Farm News & Views - May 24, 2022
Last week’s USDA Crop Progress report rated half of the country's pasture and range conditions as poor, or very poor. According to Oklahoma State University's livestock marketing specialist Derrell Peel, while pasture and range conditions were poor in May of 2021 and May of 2013, they’re much worse this year. As of last week, 49% of the country’s pastures and ranges were rated as poor to very poor condition. Peel predicted that even if precipitation turned around immediately, cattle herd liquidation will likely continue on into 2023. He expects to see cows continue to be culled, and more replacement heifers ending up in feedlots. States in the southwest U.S. with pastures and ranges in very poor condition include Colorado at 33%, New Mexico at 13% and Texas at 48%.
For those who complain about the high cost of filling their car’s gas tank, consider this: filling a tractor tank daily now costs some farmers $1,000, twice what it was a year ago, and the most intensive part of the farming season is still ahead. Fuel costs for production of corn have jumped to $70 an acre from the $35 an acre projected by agricultural economists last December.
The shortages of baby formula is a hot topic on Capitol Hill this week, with senior employees of some of the largest formula producing companies appearing before the House Energy and Commerce subcommittee on Wednesday. U.S Department of Agriculture Secretary Tom Vilsack will be talking to the Senate Agriculture Committee on Thursday about inflation, the high cost of agricultural inputs, the administration’s handling of agricultural trade, and according to Politico, probably about baby formula, because the federal nutrition program is administered by the USDA, which purchases more than half of all formula in the country. However, Vilscak has given WIC recipients flexibility to buy any available formula, not just the formula associated with their state’s contract.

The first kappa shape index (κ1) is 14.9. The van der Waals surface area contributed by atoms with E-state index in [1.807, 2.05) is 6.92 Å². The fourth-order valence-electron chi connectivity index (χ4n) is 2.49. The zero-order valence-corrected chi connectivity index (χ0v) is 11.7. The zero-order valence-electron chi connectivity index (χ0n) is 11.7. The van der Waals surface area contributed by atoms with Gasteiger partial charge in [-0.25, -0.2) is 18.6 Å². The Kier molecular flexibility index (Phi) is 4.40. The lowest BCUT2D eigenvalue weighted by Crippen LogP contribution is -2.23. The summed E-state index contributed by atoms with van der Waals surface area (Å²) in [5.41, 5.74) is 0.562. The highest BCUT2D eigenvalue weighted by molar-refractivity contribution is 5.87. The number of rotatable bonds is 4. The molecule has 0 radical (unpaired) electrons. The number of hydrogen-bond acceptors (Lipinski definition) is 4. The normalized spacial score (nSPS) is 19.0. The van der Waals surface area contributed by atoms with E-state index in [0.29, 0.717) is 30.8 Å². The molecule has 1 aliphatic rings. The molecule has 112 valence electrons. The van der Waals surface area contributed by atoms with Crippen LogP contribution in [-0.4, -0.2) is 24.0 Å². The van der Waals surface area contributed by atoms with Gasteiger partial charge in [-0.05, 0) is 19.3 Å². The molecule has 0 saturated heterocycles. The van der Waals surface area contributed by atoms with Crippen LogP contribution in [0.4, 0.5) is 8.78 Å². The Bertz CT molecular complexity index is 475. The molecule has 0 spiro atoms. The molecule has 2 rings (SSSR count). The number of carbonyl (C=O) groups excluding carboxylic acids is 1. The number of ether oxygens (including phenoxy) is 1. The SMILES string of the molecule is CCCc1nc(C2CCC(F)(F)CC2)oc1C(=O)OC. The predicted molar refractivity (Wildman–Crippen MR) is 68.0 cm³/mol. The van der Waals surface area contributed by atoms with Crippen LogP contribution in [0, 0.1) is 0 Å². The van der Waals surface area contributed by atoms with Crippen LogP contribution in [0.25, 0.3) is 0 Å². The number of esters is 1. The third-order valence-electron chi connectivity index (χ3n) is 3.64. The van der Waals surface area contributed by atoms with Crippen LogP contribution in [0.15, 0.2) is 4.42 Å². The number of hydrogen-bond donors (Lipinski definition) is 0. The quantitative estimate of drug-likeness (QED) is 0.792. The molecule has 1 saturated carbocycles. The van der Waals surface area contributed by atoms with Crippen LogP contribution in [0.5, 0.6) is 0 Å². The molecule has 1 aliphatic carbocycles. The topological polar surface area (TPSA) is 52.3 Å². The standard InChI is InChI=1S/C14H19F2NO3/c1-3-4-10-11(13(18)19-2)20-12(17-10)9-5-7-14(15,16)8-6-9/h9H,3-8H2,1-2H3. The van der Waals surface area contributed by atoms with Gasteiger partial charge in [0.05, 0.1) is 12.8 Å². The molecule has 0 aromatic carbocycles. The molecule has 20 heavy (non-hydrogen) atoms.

Speaking about baby formula, I’ve been asked if I knew of any other milk that could replace baby formula, since cows milk is not recommended for young babies. I don’t know the answer to that question, but it set me to thinking about all of the other milk that’s consumed in the world today. Cows, goats and sheep are fairly common dairy animals in the U.S. and around the world. Water buffaloes produce most of the milk consumed in India and Pakistan. Then there are yaks, a domesticated wild ox from the Himalayan region, reindeer are milked in the Arctic, horses in Mongolia, and camels in the desert regions of Africa. There are quite a few camel dairies in the U.S. An Amish friend took me to a neighboring camel dairy in northeast Indiana. The dairy owner shipped the milk to a large Middle Eastern community near Detroit. Milking a camel is not an easy task, because they are great tall beasts that are often mean and hard to handle. First the dairyman tied the animal, assembled his milking equipment, then had an assistant bring in the calf. As soon as the calf was next to the cow, the dairyman began the milking process and was finished in minutes. Then the calf was allowed to nurse. The dairymen said that without the calf being present, the cow wouldn’t let any milk down and would be impossible to handle.
Roman statesmen Marcus Tullius Cicero wrote: "If you have a garden and a library, you have everything you need."